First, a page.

I started reading Gabriel Garcia Marquez’s Love in the Time of Cholera yesterday, as every writer should at some point during a pandemic. It is so beautifully rich in language and poignant and, what I didn’t expect, funny. Here are two lines from early in the book I thought especially evocative:
“In summer an invisible dust as harsh as red-hot chalk was blown into even the best-protected corners of the imagination by mad winds that took the roofs off the houses and carried away children through the air.”
“At nightfall, at the oppressive moment of transition, a storm of carnivorous mosquitoes rose out of the swamps, and a tender breath of human shit, warm and sad, stirred the certainty of death in the depths of one’s soul.”
Three days ago, the playwright Terrence McNally died at 81, a victim of the coronavirus. He had COPD and had lost part of both lungs to lung cancer, so he was one of the most vulnerable among us to this awful pandemic. He was also one of the most brilliant, creative, and loving men in our world.
I didn’t know McNally personally except that I once did a long, lovely interview with him over lunch at Portland’s Heathman Hotel. This was in the early 2000’s when I was writing regularly about theater for the Oregonian, including interviewing any playwright who came through town: Lanford Wilson, Romulus Linney, John Guare, Tracy Letts.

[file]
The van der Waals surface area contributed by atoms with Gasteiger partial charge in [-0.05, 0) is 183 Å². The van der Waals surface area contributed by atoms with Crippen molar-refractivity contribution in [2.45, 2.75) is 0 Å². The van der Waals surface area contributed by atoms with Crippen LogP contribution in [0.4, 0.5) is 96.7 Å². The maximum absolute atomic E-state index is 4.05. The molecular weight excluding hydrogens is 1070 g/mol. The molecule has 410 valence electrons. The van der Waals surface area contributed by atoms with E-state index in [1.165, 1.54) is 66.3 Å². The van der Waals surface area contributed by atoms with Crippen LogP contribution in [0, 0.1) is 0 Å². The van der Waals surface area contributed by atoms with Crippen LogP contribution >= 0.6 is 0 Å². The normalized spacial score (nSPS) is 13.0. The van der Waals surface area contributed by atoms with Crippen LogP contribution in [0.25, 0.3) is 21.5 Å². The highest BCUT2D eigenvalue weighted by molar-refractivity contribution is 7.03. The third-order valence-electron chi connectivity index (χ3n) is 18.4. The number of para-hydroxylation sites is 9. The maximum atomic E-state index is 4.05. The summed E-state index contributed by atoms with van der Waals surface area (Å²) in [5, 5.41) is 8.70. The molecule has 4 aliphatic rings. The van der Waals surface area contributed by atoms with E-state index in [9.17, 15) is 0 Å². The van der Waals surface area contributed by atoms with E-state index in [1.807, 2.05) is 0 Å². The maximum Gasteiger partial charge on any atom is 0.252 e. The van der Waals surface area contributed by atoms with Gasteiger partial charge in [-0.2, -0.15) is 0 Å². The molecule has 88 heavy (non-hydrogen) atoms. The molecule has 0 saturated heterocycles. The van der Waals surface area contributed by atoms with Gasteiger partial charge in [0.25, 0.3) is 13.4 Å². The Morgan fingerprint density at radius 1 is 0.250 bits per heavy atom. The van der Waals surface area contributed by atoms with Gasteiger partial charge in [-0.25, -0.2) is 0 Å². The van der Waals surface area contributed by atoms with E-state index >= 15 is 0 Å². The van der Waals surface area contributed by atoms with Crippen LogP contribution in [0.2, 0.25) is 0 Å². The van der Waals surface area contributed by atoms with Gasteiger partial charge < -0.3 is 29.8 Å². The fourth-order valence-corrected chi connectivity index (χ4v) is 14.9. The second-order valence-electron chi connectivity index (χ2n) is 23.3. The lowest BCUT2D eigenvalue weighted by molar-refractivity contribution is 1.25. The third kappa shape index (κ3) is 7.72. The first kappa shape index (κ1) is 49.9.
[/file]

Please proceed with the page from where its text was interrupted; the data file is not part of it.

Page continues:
Wilson and Linney (who had been my professor for a class on playwriting at Columbia University in the 1990’s) were both warm and generous to me, but McNally was even more so. I had writing assignments to justify all of the other interviews, but not the one with him. Even so, he sat and answered all of my questions, treating me as a peer rather than just another interviewer.
Over time, I have watched many of McNally’s shows on the stage or on film. He had broad range and a big heart. But I didn’t know just how wide-ranging his work was, or how big his heart, until I watched the 2019 PBS American Masters program on him last night.
If you want proof that the jerks who say we should choose the stock market over the lives of older people as this pandemic continues to spread are sick and twisted, watch this program. You’ll find a link to it here.
What life and wisdom and love left the world with this man. How many others with these attributes we need so desperately right now are we willing to lose?